How to automate appointment scheduling, make your website never crash again, and build interactive course content with Nathan Tyler in this episode of LMScast with Chris Badgett of LifterLMS. Chris and Nathan get into some tips for course creators and some of the products Nathan offers for course building and coaching.
Nathan is the founder of several products we discuss on today’s LMScast. Simply Schedule Appointments is a calendar solution for scheduling client calls and customer demos with WordPress, and it is designed to integrate directly into WordPress.
WordPress sites are often a linchpin for your business’s success, so it is important to make sure your site doesn’t encounter any unexpected functionality problems when updates occur on your site. Nathan’s product StagingPilot is built to prevent issues like that from surfacing by creating a staging environment that replicates your site and informs you when an update may change your site visually or functionally. StagingPilot will tell you when your site is going to change and how it will change and you can go through and see if you are okay with the changes, and if you are you can update your site. If the updates won’t disable your site in any way, then the updates are automatically installed.
Interacting with your students and customers is a great way to figure out where your company should go and what aspects of the customer experience you should focus on. Nathan and Chris talk a bit about some of their client interaction strategies and how they use analytics tools.
Draw Attention is another one of Nathan’s tools for course creators. It allows you to create interactive images for your students and website visitors. Being different and creating memorable content is important for creating a successful online course. Draw Attention is a great way to do that. Be sure to check out the site to view the demo and some things you can do with Draw Attention.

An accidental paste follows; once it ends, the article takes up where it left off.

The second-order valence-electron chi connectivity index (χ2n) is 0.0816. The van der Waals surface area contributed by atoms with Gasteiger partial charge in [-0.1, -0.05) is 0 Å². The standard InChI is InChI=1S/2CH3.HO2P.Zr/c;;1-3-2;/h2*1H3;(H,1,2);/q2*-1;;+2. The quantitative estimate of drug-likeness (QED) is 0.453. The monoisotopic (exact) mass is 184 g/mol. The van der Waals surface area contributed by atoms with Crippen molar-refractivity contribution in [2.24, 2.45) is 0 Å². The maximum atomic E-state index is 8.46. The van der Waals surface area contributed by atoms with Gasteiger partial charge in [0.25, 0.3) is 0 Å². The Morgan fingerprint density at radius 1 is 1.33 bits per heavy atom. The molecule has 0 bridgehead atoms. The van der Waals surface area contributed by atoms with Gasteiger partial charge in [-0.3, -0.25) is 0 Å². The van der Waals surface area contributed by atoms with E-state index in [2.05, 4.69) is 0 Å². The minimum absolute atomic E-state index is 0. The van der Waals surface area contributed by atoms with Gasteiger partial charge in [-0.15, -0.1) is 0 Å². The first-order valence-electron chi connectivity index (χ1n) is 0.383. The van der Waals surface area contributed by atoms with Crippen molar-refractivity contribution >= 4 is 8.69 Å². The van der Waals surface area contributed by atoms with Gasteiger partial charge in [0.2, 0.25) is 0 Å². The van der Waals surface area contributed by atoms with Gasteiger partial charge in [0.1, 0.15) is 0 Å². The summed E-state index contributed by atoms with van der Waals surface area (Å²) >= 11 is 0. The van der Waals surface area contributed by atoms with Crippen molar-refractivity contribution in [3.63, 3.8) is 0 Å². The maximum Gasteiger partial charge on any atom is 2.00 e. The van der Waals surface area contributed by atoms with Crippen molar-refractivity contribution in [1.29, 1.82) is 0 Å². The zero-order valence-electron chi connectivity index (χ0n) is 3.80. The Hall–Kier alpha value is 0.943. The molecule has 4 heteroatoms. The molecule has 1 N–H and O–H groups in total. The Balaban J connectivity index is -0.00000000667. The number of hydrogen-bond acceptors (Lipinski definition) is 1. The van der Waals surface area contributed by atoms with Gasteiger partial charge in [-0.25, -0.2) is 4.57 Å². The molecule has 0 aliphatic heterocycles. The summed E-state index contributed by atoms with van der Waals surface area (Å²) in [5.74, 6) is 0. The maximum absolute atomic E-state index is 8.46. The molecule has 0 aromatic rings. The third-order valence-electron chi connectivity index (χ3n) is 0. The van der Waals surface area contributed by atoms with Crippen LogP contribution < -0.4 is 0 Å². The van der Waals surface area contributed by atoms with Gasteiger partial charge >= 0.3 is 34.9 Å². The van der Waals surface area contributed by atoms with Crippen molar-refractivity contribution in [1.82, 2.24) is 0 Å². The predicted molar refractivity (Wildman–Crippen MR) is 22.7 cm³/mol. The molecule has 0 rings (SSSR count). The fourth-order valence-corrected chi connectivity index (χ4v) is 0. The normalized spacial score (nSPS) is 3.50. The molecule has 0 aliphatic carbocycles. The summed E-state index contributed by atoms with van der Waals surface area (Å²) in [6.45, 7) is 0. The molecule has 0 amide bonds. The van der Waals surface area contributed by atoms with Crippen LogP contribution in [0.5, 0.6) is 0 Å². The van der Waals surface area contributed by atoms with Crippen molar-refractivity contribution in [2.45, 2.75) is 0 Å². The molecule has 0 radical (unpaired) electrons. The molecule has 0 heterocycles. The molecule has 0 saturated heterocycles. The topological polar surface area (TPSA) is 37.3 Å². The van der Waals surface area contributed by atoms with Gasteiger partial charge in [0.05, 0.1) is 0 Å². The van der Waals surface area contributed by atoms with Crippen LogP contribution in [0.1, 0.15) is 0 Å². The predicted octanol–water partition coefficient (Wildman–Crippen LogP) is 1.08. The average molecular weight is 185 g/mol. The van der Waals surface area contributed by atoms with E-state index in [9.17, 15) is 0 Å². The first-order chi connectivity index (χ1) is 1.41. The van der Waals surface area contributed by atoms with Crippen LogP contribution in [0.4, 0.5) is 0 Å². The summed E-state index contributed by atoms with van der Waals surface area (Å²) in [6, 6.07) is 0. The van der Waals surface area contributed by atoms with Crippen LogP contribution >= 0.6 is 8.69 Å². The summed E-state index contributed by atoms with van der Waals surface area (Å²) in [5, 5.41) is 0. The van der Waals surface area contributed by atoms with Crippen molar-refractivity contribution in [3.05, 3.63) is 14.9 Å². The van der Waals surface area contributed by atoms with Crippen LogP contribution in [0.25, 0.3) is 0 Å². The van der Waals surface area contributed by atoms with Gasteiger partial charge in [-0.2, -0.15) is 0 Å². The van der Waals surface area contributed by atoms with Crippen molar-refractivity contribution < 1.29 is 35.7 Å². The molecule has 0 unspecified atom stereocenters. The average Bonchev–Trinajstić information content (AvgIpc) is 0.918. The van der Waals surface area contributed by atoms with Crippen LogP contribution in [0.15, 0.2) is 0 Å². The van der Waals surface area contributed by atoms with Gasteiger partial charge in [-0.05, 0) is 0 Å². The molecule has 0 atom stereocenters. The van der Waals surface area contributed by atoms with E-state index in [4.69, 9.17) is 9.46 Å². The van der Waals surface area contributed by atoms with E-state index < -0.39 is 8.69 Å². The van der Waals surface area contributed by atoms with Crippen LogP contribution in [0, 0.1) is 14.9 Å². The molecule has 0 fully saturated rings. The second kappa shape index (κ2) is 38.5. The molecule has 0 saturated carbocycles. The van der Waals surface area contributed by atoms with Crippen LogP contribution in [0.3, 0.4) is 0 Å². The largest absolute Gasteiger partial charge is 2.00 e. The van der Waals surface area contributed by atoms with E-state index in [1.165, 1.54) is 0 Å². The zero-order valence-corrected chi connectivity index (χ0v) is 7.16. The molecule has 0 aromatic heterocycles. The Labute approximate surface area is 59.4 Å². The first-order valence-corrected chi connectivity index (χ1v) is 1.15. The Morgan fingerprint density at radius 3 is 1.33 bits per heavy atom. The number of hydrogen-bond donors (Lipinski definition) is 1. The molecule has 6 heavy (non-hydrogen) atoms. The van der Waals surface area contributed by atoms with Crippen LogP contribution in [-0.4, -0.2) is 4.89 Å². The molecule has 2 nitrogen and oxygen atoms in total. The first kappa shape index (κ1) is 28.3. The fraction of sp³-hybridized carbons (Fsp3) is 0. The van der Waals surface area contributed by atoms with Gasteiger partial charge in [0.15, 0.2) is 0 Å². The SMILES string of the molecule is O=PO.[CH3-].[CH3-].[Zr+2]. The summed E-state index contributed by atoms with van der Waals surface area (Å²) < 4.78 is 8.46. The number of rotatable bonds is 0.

Nathan has all types of products that are relevant to course creators, coaches, and people building websites in general. Be sure to go check out the ones we talked about in this LMScast here: Simply Schedule Appointments, StagingPilot, and Draw Attention. You can also find Nathan on Twitter at @CroixHaug.
Also head to LifterLMS.com to find out more about how you can use LifterLMS to build your own online courses and membership sites. Subscribe to our newsletter for updates, developments, and future episodes of LMScast. Thank you for joining us!
Chris Badgett: Hello, and welcome back to another episode of LMScast. My name’s Chris Badgett, and I’m joined by a special guest, Nathan Tyler. He’s got several products that we’re gonna talk about today. One of them is Simply Schedule Appointments, which rolled out recently to the public. Another one is called StagingPilot. Another one is called WP Draw Attention. But let’s start the conversation at Simply Schedule Appointments. You can find that at simplyscheduleappointments.com.. Welcome to the show, Nathan. Did I say the URL correctly?
Nathan Tyler: You did, yup. Thanks for having me, Chris. Yeah, it is a little bit of a tongue twister if you try to say it real quickly.
Chris Badgett: Actually, the first time I heard it, I instantly … I could always remember the name, which is a good thing when naming products. I do like the name. I know it’s long, but it’s a good name. Why did you decide to build a scheduling tool for WordPress?
Nathan Tyler: Yeah. So, I’m personally a user of Calendly, and have been for a couple years, and use it to schedule client calls, customer demos, all sorts of things. I really find it useful, and I wanted to integrate it more tightly into my WordPress site. I wanted to do some closer integration with the site, and I realized that there wasn’t much out there.